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Politics

Biden And Putin Won't Hold A Joint News Conference After Their Geneva Meeting

Joe Biden met with Vladimir Putin in Moscow in 2011, when Biden was U.S. vice president and Putin was Russia's prime minister. A decade later, the two will meet as presidents in Geneva on June 16.
Joe Biden met with Vladimir Putin in Moscow in 2011, when Biden was U.S. vice president and Putin was Russia's prime minister. A decade later, the two will meet as presidents in Geneva on June 16.

President Biden and Russian President Vladimir Putin will not have a joint news conference after they meet in Geneva next week, according to a White House official.

Biden will instead hold a solo press conference after Wednesday's meeting, which will include a working session and a smaller session.

"We expect this meeting to be candid and straightforward, and a solo press conference is the appropriate format to clearly communicate with the free press the topics that were raised in the meeting — both in terms of areas where we may agree and in areas where we have significant concerns," the official told reporters traveling with Biden at the G-7.

Putin's spokesperson, Dmitry Peskov, told Russian news agency TASS on Saturday that the Russian leader will speak to Kremlin pool reporters and other media outlets after the meeting. Holding separate press conferences is the "practice of the American side," Peskov said, and is not indicative of low expectations for the summit.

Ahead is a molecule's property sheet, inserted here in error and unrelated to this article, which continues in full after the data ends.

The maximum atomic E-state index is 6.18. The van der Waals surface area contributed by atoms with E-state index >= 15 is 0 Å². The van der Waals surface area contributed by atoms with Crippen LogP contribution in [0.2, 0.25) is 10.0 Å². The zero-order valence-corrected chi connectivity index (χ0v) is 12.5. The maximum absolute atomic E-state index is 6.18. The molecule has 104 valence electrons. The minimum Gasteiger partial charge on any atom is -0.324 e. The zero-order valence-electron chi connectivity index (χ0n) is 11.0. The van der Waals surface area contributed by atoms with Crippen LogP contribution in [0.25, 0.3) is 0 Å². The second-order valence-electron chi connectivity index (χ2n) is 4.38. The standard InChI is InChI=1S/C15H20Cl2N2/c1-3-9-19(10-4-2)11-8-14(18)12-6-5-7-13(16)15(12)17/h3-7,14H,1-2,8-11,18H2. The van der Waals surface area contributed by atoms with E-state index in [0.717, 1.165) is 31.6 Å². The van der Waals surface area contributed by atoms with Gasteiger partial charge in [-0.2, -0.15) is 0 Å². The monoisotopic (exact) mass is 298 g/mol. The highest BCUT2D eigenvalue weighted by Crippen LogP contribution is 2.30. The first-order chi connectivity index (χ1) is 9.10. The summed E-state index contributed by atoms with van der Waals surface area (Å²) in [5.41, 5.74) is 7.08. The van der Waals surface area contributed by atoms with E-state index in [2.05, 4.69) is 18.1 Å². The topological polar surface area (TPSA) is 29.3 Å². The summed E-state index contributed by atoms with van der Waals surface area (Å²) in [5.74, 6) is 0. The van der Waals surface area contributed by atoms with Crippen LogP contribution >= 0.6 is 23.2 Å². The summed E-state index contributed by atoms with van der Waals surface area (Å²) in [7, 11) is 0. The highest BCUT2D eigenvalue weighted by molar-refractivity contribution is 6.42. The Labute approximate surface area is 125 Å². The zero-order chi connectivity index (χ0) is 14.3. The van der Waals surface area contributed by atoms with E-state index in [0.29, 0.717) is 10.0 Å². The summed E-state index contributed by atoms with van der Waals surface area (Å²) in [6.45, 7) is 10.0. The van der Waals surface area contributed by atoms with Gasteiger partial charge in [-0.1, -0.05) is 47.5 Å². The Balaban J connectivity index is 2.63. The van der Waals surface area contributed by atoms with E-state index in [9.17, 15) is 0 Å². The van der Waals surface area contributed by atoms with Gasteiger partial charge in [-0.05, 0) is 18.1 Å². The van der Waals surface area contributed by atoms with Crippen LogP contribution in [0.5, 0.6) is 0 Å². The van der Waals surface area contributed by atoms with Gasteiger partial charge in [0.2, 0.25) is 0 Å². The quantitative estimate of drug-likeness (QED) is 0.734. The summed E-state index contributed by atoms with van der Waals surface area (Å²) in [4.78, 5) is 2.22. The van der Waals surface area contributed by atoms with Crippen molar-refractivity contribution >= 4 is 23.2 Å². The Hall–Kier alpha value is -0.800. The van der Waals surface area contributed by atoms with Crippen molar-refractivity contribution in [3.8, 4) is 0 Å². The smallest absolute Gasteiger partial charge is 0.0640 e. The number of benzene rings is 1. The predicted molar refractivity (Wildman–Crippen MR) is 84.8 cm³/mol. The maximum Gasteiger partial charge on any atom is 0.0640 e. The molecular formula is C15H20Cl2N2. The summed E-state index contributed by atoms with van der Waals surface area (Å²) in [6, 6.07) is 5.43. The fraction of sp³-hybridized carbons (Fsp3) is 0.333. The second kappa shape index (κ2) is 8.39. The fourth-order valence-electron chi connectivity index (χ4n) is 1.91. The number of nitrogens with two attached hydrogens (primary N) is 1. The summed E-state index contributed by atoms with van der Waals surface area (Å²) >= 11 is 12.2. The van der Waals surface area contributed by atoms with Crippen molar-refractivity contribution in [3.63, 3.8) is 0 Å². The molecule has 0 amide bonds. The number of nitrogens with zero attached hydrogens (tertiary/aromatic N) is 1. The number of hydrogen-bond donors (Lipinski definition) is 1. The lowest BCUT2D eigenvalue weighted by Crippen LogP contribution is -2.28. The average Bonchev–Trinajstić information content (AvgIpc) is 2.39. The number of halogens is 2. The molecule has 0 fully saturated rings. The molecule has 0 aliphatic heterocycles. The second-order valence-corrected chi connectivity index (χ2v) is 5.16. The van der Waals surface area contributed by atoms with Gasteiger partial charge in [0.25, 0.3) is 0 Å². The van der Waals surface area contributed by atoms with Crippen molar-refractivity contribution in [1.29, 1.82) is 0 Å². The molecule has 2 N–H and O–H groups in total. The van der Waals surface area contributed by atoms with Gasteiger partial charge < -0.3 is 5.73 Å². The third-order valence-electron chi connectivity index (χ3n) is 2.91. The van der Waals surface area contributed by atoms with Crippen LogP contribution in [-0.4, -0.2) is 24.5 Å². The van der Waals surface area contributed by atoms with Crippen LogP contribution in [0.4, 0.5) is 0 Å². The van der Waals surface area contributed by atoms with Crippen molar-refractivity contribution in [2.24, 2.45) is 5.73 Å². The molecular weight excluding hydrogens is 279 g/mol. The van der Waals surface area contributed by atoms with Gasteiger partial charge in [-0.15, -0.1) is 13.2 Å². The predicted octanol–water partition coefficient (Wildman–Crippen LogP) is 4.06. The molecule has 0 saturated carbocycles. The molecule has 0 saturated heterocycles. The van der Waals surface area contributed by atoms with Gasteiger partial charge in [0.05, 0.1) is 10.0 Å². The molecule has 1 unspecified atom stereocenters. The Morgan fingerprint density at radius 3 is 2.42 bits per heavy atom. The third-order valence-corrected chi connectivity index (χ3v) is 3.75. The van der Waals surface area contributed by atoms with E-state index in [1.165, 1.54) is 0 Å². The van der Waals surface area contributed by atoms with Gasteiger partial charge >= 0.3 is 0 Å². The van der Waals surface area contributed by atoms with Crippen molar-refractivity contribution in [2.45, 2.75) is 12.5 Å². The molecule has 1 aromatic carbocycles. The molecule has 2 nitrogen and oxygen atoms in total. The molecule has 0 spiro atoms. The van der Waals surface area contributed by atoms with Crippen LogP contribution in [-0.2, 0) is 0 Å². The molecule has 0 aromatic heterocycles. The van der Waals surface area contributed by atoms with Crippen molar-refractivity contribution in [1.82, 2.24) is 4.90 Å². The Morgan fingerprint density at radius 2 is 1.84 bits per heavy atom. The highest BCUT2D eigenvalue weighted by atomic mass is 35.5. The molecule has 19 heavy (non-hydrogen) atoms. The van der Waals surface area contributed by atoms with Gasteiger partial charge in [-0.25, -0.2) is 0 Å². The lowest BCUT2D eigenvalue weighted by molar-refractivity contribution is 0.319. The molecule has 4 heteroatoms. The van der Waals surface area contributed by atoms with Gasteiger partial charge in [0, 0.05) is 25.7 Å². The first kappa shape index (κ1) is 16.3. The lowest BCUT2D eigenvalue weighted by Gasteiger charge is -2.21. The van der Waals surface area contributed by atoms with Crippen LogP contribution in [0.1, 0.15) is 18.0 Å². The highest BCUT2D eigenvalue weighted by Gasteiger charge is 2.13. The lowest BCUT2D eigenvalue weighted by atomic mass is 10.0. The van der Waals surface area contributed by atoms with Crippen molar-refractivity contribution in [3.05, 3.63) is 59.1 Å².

The two leaders will sit down together at the end of Biden's first trip abroad as president, following the G-7 meeting in the United Kingdom and a NATO summit in Belgium.

They've met in person before, most recently in 2011. Biden has long been involved in foreign policy, as both vice president and chairman of the Senate Foreign Relations Committee. And he is the fourth U.S. president that Putin — who has been in power since 2000 — will meet with.

The list of friction points between the two countries, and agenda items for the upcoming summit, is long. It includes nuclear arms control, climate change, ransomware attacks, human rights and Russia's incursions in Ukraine and attempted interference in foreign elections.

Speaking about their meeting earlier this week, Biden said the U.S. wants a "stable and predictable relationship" with Russia, but "will respond in a robust and meaningful way if the Russian government engages in harmful activities."

As NPR has reported, the meeting is not expected to bring forth any major new policy agreements.

It will be the first standalone U.S.-Russia summit since 2018, when then-President Donald Trump met with Putin in Helsinki.

The news conference that followed their meeting has become infamous: It was there that Trump publicly sided with Putin as Putin denied U.S. intelligence findings of Russian interference in the 2016 election. The president's comments drew swift and bipartisan condemnation at home, and he later attempted to walk them back.

NPR's Roberta Rampton contributed to this report.

Copyright 2021 NPR. To see more, visit https://www.npr.org.